Dry skin or asteatosis
Dry skin or asteatosis is a scalp condition deriving from a lipid deficiency.
It is often associated with a situation of exacerbated dehydration. We can identify both internal and external causes for this anomaly.
Dehydration plays a key role among the internal causes.
Skin dehydration is often caused by self-intoxication, due to the presence of excess fat alcohols. An excessive presence of fat alcohols in the blood causes an imbalance in the anchorage and/or elimination of minerals, and the excess elimination of these minerals results in dehydrated skin. A shortage or lack of vitamin A may also cause asteatosis.
The action of alkalis and/or dehydrating substances such as chlorides, sulphates, iodine tincture and alcohol may cause asteatosis. Environmental factors are well-known external causes for the condition.
It is important to remember that low external temperatures cause a sudden and quick drop in sweat production, corresponding to a related drop in liquids on the skin.
The use of alkaline shampoos and strong anti-grease shampoos results in the reduction of oils on the skin. Since the shampoo eliminates fat alcohols, the skin dries out, leading to a process of dehydration.
Lotions with too much alcohol should be used with caution, since they cause massive dryness and dehydration of the skin.
An excessive use of alkaline-reducing-oxidizing substances composed of keratolytics (products that degrade keratin) make the keratin brittle, fragile and dehydrated.
Using a hair dryer with air that is too hot dehydrates the keratin and makes it brittle and fragile.
When dry and dehydrated, the skin is fragile and brittle and tends to flake. The reduction or absence of the acidic-hydrolipid layer reduces self-sterilization and therefore the dry skin with dandruff becomes a fertile breeding ground for pathogenic microorganisms that foster infections. If grease is reduced, hair becomes dry, rough, opaque, porous, fragile and often static and tangled.
A dry scalp (asteatosis) is the result of a reduction in the hydrolipid content of the skin, which causes dandruff, dry hair and itchiness. We can identify three different scalp problems, according to the variation of the relation between the lack of water and oils.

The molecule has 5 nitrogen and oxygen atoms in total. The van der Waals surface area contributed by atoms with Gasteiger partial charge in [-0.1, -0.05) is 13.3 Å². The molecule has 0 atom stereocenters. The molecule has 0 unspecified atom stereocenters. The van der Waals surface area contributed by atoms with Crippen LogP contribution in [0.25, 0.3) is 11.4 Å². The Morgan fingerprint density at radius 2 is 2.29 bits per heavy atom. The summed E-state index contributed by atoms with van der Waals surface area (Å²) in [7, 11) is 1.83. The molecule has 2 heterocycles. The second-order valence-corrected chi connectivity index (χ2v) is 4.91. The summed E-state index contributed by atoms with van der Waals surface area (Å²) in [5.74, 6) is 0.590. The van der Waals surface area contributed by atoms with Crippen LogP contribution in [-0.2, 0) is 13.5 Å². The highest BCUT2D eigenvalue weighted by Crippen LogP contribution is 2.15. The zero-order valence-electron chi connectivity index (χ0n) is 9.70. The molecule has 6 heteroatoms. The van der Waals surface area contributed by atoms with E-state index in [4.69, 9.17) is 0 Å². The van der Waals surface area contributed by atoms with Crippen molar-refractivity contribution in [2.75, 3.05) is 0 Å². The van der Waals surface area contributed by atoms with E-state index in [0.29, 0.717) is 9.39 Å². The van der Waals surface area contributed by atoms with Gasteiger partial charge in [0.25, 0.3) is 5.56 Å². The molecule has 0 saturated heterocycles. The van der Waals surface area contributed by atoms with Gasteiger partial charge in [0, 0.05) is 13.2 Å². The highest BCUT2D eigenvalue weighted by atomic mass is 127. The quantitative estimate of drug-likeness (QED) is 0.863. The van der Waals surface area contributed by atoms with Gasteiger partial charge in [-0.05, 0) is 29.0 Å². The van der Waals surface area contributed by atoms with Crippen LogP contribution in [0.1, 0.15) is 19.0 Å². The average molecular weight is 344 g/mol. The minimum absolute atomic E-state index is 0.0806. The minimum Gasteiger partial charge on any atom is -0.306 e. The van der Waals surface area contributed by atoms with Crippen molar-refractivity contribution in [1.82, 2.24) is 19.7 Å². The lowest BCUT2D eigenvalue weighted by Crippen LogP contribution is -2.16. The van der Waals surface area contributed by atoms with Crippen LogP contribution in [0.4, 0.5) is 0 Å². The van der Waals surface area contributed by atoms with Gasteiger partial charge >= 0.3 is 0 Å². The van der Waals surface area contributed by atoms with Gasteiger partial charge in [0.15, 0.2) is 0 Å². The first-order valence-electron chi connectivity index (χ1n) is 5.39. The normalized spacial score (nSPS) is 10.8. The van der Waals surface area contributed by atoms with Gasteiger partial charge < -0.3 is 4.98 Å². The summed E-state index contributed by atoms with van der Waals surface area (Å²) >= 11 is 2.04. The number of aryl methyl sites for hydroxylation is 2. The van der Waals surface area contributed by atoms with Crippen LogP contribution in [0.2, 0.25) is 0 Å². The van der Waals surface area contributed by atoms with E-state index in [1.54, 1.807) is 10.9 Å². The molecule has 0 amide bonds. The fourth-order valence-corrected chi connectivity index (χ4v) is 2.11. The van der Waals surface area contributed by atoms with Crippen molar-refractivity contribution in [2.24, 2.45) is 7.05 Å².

When sweat glands do not function well, impeding an adequate flow of water to the skin, it will become dry and dehydrated.
An oil deficit can be identified in dry, alipidic skin, occurring when the sweat glands do not produce a sufficient amount of sebum.
In dry, dehydrated and alipidic skin, we can observe a lack of both water and lipids (sebum). This situation results in asteatosis. Asteatosis is caused by both sweat gland disorders and environmental factors (cold environments).
Personal hygiene practices that are excessively drying, the use of alkaline and anti-grease shampoos, vitamin deficiencies, reduced consumption of vitamin A and an excessive use of alkaline-reducing-oxidizing substances all cause skin dehydration.
Dry, thin and off-white flakes form in the presence of dry skin and dandruff, accompanied by scalp itchiness, without pain on the skin and risk of seborrheic dermatitis.
Useful trichological treatments for dry hair are composed of regenerating, hydrating and nourishing substances and hydrophilic, natural oils. On an external level, these substances must provide oils and water in sufficient quantities for nourishing the skin. Massaging the scalp is also useful, with the function of preventing the accumulation of toxins that make the skin hard and compress the capillaries, of producing capillary vasodilation, facilitating the arrival of nourishing substances (anabolism) and of stimulating sebum secretion (production of essential sebum) that is useful for fighting dry skin and hair.
Laser treatments are also useful, facilitating blood irrigation to the bulbs, and revitalizing the activity of the pilosebaceous apparatus and sebum production.